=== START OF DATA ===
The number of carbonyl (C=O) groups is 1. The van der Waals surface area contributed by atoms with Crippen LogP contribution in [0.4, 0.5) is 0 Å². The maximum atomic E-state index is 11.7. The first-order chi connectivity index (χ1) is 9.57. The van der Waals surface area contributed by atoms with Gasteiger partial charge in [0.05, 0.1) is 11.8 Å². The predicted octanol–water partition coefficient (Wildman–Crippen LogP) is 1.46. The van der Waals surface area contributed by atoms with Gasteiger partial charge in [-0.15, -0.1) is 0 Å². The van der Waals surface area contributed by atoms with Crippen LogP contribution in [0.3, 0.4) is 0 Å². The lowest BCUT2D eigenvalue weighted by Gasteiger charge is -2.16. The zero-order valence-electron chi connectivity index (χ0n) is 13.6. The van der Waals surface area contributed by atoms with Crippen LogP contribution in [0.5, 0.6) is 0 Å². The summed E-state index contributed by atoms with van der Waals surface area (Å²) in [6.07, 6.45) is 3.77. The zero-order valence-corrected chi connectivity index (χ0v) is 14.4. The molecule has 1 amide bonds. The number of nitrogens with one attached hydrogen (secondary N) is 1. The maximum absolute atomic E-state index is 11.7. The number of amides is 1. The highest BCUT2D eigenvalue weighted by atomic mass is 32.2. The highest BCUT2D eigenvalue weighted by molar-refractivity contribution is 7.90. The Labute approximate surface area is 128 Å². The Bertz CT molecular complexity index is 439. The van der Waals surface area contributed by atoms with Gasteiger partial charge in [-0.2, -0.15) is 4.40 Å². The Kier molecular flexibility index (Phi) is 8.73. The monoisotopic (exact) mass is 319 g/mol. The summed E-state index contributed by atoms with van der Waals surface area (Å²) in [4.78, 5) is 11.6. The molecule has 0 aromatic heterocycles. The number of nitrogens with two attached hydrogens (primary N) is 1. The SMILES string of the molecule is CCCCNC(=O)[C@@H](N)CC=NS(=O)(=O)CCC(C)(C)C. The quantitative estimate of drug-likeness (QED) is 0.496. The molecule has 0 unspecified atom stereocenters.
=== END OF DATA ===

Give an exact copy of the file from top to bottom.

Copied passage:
The number of carbonyl (C=O) groups is 1. The van der Waals surface area contributed by atoms with Crippen LogP contribution in [0.4, 0.5) is 0 Å². The maximum atomic E-state index is 11.7. The first-order chi connectivity index (χ1) is 9.57. The van der Waals surface area contributed by atoms with Gasteiger partial charge in [0.05, 0.1) is 11.8 Å². The predicted octanol–water partition coefficient (Wildman–Crippen LogP) is 1.46. The van der Waals surface area contributed by atoms with Gasteiger partial charge in [-0.15, -0.1) is 0 Å². The van der Waals surface area contributed by atoms with Crippen LogP contribution in [0.3, 0.4) is 0 Å². The lowest BCUT2D eigenvalue weighted by Gasteiger charge is -2.16. The zero-order valence-electron chi connectivity index (χ0n) is 13.6. The van der Waals surface area contributed by atoms with Crippen LogP contribution in [0.5, 0.6) is 0 Å². The summed E-state index contributed by atoms with van der Waals surface area (Å²) in [6.07, 6.45) is 3.77. The zero-order valence-corrected chi connectivity index (χ0v) is 14.4. The molecule has 1 amide bonds. The number of nitrogens with one attached hydrogen (secondary N) is 1. The maximum absolute atomic E-state index is 11.7. The number of amides is 1. The highest BCUT2D eigenvalue weighted by atomic mass is 32.2. The highest BCUT2D eigenvalue weighted by molar-refractivity contribution is 7.90. The Labute approximate surface area is 128 Å². The Bertz CT molecular complexity index is 439. The van der Waals surface area contributed by atoms with Gasteiger partial charge in [-0.2, -0.15) is 4.40 Å². The Kier molecular flexibility index (Phi) is 8.73. The monoisotopic (exact) mass is 319 g/mol. The summed E-state index contributed by atoms with van der Waals surface area (Å²) in [4.78, 5) is 11.6. The molecule has 0 aromatic heterocycles. The number of nitrogens with two attached hydrogens (primary N) is 1. The SMILES string of the molecule is CCCCNC(=O)[C@@H](N)CC=NS(=O)(=O)CCC(C)(C)C. The quantitative estimate of drug-likeness (QED) is 0.496. The molecule has 0 unspecified atom stereocenters.